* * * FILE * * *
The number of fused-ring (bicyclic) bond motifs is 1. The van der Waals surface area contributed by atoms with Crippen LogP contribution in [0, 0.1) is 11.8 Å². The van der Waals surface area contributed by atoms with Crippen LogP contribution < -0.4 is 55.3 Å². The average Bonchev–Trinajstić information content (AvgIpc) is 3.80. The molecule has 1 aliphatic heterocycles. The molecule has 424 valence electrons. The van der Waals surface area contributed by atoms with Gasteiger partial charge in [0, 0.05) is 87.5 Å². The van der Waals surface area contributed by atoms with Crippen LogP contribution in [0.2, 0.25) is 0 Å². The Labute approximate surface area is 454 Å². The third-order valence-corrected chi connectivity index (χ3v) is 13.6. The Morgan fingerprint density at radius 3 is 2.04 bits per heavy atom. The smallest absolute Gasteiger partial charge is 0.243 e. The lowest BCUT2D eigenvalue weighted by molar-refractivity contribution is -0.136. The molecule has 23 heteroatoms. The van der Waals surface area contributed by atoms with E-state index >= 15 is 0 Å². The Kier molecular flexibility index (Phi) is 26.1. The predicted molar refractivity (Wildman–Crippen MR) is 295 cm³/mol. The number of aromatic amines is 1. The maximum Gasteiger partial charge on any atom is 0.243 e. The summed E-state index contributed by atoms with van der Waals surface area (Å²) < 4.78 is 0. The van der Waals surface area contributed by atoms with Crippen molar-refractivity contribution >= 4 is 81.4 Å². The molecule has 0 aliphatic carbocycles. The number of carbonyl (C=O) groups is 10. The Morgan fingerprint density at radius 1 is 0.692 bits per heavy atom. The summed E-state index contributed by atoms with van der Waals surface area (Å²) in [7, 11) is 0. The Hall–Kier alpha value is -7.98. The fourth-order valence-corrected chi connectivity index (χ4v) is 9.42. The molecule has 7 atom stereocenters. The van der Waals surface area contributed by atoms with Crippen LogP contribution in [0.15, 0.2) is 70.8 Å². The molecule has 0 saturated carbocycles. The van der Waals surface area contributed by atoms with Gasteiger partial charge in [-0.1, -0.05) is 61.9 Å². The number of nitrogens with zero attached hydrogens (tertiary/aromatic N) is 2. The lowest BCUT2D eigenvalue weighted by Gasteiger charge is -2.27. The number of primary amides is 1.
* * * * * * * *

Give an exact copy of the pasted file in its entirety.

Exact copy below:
The number of fused-ring (bicyclic) bond motifs is 1. The van der Waals surface area contributed by atoms with Crippen LogP contribution in [0, 0.1) is 11.8 Å². The van der Waals surface area contributed by atoms with Crippen LogP contribution < -0.4 is 55.3 Å². The average Bonchev–Trinajstić information content (AvgIpc) is 3.80. The molecule has 1 aliphatic heterocycles. The molecule has 424 valence electrons. The van der Waals surface area contributed by atoms with Gasteiger partial charge in [0, 0.05) is 87.5 Å². The van der Waals surface area contributed by atoms with Crippen LogP contribution in [0.2, 0.25) is 0 Å². The Labute approximate surface area is 454 Å². The third-order valence-corrected chi connectivity index (χ3v) is 13.6. The Morgan fingerprint density at radius 3 is 2.04 bits per heavy atom. The smallest absolute Gasteiger partial charge is 0.243 e. The lowest BCUT2D eigenvalue weighted by molar-refractivity contribution is -0.136. The molecule has 23 heteroatoms. The van der Waals surface area contributed by atoms with E-state index >= 15 is 0 Å². The Kier molecular flexibility index (Phi) is 26.1. The predicted molar refractivity (Wildman–Crippen MR) is 295 cm³/mol. The number of aromatic amines is 1. The maximum Gasteiger partial charge on any atom is 0.243 e. The summed E-state index contributed by atoms with van der Waals surface area (Å²) < 4.78 is 0. The van der Waals surface area contributed by atoms with Crippen molar-refractivity contribution >= 4 is 81.4 Å². The molecule has 0 aliphatic carbocycles. The number of carbonyl (C=O) groups is 10. The Morgan fingerprint density at radius 1 is 0.692 bits per heavy atom. The summed E-state index contributed by atoms with van der Waals surface area (Å²) in [7, 11) is 0. The Hall–Kier alpha value is -7.98. The fourth-order valence-corrected chi connectivity index (χ4v) is 9.42. The molecule has 7 atom stereocenters. The van der Waals surface area contributed by atoms with Crippen LogP contribution in [0.15, 0.2) is 70.8 Å². The molecule has 0 saturated carbocycles. The van der Waals surface area contributed by atoms with Gasteiger partial charge in [-0.1, -0.05) is 61.9 Å². The number of nitrogens with zero attached hydrogens (tertiary/aromatic N) is 2. The lowest BCUT2D eigenvalue weighted by Gasteiger charge is -2.27. The number of primary amides is 1.